Two prototypes, both powered by the Nakajima-built Jupiter V1 engine were built in 1929. Evaluated by the Navy in the following year, these prototypes were rejected as they were considered to offer no improvement over the A1N1. I May 1931, under the leadership of Jingo Kurihara, anew prototype was designed and completed. Its wing with rounded tips closely resembeled that of the Boeing 100, it was lighter and was powered by a 580 hp Nakajima Kotobuki 2 engine. A second prototype was completed with even greater improvements, and in early 1932 it was submitted to the Navy for evaluation. It was soon recognised as a remarkable improvemnt over that of the Type 3 Carrier Fighter and e=was officially accepted in April 1932 as the Type 90 Carrier Fighter, with short designation, A2N1. It was put into production immediately.

The A2N1, was a single-engine fighter biplane, with a fabric-covered all-metal fuselage with wood and metal wings covered in fabric.

Several models were evolved during its production. The first model was the Type 90-1 Carrier Fighter (A2N1) which had the fuel tank inside the fuselage as had the Boeing 100. Armament consisted of two 7.7 mm (0.303 in) machine-guns, and the upper wing had no dihedral. The first change was the Type 90-2 Carrier Fighter (A2N2) which became the main production version. It had saddle fuel tanks located on both sides of the fuselage like the Vought Corsair, and two machine-guns on top of the fuselage. The Type 90-3 Carrier Fighter (A2N3) was identical to the previous model except that 5 degrees dihedral was added to the upper wing. There was also a two-seat trainer version which was officially adopted in June 1934 as the Type 90 Carrier Fighter Trainer (A3N1).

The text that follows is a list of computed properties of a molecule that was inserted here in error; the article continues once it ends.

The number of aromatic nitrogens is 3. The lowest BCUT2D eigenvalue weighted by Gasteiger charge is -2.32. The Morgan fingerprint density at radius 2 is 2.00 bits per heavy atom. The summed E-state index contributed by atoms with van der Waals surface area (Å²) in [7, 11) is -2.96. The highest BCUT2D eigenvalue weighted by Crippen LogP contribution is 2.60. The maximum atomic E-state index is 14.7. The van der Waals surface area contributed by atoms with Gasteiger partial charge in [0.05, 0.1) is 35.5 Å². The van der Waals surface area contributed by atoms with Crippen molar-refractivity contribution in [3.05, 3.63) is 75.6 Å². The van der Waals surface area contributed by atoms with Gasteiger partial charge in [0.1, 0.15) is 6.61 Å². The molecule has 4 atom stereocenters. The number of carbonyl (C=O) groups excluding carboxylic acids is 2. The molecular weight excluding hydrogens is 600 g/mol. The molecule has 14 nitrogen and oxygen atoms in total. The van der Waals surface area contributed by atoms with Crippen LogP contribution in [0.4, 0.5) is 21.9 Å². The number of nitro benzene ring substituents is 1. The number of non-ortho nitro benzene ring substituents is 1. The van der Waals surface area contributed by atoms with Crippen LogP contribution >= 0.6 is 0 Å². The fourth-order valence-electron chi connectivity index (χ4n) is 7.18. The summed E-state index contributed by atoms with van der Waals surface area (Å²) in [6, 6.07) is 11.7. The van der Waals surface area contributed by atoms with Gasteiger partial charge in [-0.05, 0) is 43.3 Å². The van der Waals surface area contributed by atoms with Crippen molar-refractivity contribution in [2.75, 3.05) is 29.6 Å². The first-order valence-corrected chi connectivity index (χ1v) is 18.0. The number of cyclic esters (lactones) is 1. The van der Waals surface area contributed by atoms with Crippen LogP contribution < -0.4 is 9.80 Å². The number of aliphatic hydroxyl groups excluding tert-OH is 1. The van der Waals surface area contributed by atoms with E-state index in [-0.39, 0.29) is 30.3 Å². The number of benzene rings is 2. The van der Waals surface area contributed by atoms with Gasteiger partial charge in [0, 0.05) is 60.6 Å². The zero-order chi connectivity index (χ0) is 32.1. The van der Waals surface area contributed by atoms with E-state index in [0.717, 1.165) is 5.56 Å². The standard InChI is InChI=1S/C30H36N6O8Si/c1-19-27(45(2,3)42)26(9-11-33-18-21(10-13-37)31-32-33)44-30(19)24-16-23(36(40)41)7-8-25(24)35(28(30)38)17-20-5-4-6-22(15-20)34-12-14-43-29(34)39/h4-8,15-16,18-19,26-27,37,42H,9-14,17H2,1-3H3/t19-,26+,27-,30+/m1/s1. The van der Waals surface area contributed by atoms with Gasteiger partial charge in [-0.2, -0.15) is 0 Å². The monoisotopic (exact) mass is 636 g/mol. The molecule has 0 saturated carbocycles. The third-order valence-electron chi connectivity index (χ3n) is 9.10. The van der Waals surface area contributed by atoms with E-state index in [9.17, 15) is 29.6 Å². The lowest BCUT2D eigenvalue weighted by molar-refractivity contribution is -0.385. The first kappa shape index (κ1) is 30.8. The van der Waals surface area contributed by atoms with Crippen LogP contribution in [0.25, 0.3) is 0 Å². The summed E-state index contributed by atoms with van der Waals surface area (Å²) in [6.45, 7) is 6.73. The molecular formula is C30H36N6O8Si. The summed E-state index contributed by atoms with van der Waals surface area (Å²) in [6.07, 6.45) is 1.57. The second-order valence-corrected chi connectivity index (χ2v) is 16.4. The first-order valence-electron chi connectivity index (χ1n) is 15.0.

About 100 Type 90 Carrier Fighters were produced by Nakajima and the Sasebo Naval Arsenal. The A2Ns were the first Japanese-built carrier fighters which could meet on equal terms the rest of the world's best fighters. This type was used by the Naval aerobatic team of Genda, Okamura and Nomura.

Technical Data

Manufacturer: Nakajima Hikoki KK (Nakajima Aeroplane Co Ltd).
Type: Single-engined Carrier-borne Fighter.
Crew (1): Pilot in open cockpit.
Powerplant: One 460-580 hp Nakajima Kotobuki 2 nine-cylinder air-cooled radial engine, driving a two-blade Hamilton-Standard fixed-pitch metal propeller.
Armament: two fixed forward-firng 7.7 mm (0.303 in) machine-guns.
Dimensions: Span 9.37 m (30 ft 9 in); length 6.183 m (20 ft 3 1/4 in); height 3.025 m (9 ft 11 in); wing area 19.74 sq m (212.486 sq ft).
Weights: Empty 1,045 kg (2,303 lb); loaded 1,550 kg (3,417 lb); wing loading 78.5 kg/sq m (16.1 lb/sq ft); power loading 3.37 kg/hp (7.4 lb/hp).